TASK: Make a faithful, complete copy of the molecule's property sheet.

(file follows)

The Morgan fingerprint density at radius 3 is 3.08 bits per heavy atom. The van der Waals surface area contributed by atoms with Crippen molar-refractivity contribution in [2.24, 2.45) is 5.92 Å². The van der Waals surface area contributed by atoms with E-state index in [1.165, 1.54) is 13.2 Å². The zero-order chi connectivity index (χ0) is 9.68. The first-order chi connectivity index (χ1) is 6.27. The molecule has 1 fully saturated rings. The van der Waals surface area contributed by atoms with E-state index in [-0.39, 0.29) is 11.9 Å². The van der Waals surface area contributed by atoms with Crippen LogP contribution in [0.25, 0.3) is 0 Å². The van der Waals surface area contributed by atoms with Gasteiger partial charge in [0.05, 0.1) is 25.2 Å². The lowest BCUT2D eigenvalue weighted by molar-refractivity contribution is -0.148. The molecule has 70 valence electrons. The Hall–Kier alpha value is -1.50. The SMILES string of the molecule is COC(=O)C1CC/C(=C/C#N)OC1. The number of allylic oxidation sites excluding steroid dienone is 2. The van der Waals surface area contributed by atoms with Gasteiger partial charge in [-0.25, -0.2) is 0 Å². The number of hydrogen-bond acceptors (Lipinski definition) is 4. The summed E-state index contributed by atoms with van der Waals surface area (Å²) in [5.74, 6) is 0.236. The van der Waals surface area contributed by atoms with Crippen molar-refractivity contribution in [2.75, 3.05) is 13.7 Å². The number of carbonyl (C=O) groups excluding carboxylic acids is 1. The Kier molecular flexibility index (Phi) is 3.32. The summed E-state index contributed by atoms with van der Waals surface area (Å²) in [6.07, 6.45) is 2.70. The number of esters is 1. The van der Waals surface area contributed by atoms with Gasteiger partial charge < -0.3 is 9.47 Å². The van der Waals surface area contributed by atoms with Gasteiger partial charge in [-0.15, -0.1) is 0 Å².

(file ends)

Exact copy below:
The Morgan fingerprint density at radius 3 is 3.08 bits per heavy atom. The van der Waals surface area contributed by atoms with Crippen molar-refractivity contribution in [2.24, 2.45) is 5.92 Å². The van der Waals surface area contributed by atoms with E-state index in [1.165, 1.54) is 13.2 Å². The zero-order chi connectivity index (χ0) is 9.68. The first-order chi connectivity index (χ1) is 6.27. The molecule has 1 fully saturated rings. The van der Waals surface area contributed by atoms with E-state index in [-0.39, 0.29) is 11.9 Å². The van der Waals surface area contributed by atoms with Crippen LogP contribution in [0.25, 0.3) is 0 Å². The van der Waals surface area contributed by atoms with Gasteiger partial charge in [0.05, 0.1) is 25.2 Å². The lowest BCUT2D eigenvalue weighted by molar-refractivity contribution is -0.148. The molecule has 70 valence electrons. The Hall–Kier alpha value is -1.50. The SMILES string of the molecule is COC(=O)C1CC/C(=C/C#N)OC1. The number of allylic oxidation sites excluding steroid dienone is 2. The van der Waals surface area contributed by atoms with Gasteiger partial charge in [-0.25, -0.2) is 0 Å². The number of hydrogen-bond acceptors (Lipinski definition) is 4. The summed E-state index contributed by atoms with van der Waals surface area (Å²) in [5.74, 6) is 0.236. The van der Waals surface area contributed by atoms with Crippen molar-refractivity contribution in [2.75, 3.05) is 13.7 Å². The number of carbonyl (C=O) groups excluding carboxylic acids is 1. The Kier molecular flexibility index (Phi) is 3.32. The summed E-state index contributed by atoms with van der Waals surface area (Å²) in [6.07, 6.45) is 2.70. The number of esters is 1. The van der Waals surface area contributed by atoms with Gasteiger partial charge < -0.3 is 9.47 Å². The van der Waals surface area contributed by atoms with Gasteiger partial charge in [-0.15, -0.1) is 0 Å².